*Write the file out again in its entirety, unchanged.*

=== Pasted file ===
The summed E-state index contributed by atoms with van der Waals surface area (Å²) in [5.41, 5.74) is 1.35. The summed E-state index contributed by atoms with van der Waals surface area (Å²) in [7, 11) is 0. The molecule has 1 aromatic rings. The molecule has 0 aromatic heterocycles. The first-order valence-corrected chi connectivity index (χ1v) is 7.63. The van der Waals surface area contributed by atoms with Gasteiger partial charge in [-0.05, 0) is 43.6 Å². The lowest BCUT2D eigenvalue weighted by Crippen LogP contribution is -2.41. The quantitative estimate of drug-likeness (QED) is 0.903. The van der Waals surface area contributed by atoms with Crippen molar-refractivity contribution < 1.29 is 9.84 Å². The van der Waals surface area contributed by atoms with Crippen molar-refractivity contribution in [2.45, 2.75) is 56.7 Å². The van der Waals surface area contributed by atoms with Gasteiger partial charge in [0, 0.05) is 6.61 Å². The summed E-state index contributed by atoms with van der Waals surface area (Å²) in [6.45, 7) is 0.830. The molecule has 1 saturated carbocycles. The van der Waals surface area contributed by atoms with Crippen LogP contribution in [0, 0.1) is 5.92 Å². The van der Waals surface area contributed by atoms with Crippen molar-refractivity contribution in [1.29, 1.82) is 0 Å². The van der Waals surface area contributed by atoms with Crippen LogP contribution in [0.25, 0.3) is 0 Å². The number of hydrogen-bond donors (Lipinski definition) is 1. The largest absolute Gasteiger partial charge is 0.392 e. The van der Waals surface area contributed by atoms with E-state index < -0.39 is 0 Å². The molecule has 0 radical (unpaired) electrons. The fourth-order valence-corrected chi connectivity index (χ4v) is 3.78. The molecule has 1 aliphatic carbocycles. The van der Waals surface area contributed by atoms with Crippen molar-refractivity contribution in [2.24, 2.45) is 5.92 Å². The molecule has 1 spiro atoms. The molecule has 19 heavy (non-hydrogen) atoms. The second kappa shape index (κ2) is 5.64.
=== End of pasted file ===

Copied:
The summed E-state index contributed by atoms with van der Waals surface area (Å²) in [5.41, 5.74) is 1.35. The summed E-state index contributed by atoms with van der Waals surface area (Å²) in [7, 11) is 0. The molecule has 1 aromatic rings. The molecule has 0 aromatic heterocycles. The first-order valence-corrected chi connectivity index (χ1v) is 7.63. The van der Waals surface area contributed by atoms with Gasteiger partial charge in [-0.05, 0) is 43.6 Å². The lowest BCUT2D eigenvalue weighted by Crippen LogP contribution is -2.41. The quantitative estimate of drug-likeness (QED) is 0.903. The van der Waals surface area contributed by atoms with Crippen molar-refractivity contribution < 1.29 is 9.84 Å². The van der Waals surface area contributed by atoms with Crippen molar-refractivity contribution in [2.45, 2.75) is 56.7 Å². The van der Waals surface area contributed by atoms with Gasteiger partial charge in [0, 0.05) is 6.61 Å². The summed E-state index contributed by atoms with van der Waals surface area (Å²) in [6.45, 7) is 0.830. The molecule has 1 saturated carbocycles. The van der Waals surface area contributed by atoms with Crippen LogP contribution in [0, 0.1) is 5.92 Å². The van der Waals surface area contributed by atoms with Crippen molar-refractivity contribution in [1.29, 1.82) is 0 Å². The van der Waals surface area contributed by atoms with Crippen LogP contribution in [0.25, 0.3) is 0 Å². The number of hydrogen-bond donors (Lipinski definition) is 1. The largest absolute Gasteiger partial charge is 0.392 e. The van der Waals surface area contributed by atoms with E-state index < -0.39 is 0 Å². The molecule has 0 radical (unpaired) electrons. The fourth-order valence-corrected chi connectivity index (χ4v) is 3.78. The molecule has 1 aliphatic carbocycles. The van der Waals surface area contributed by atoms with Crippen molar-refractivity contribution in [2.24, 2.45) is 5.92 Å². The molecule has 1 spiro atoms. The molecule has 19 heavy (non-hydrogen) atoms. The second kappa shape index (κ2) is 5.64.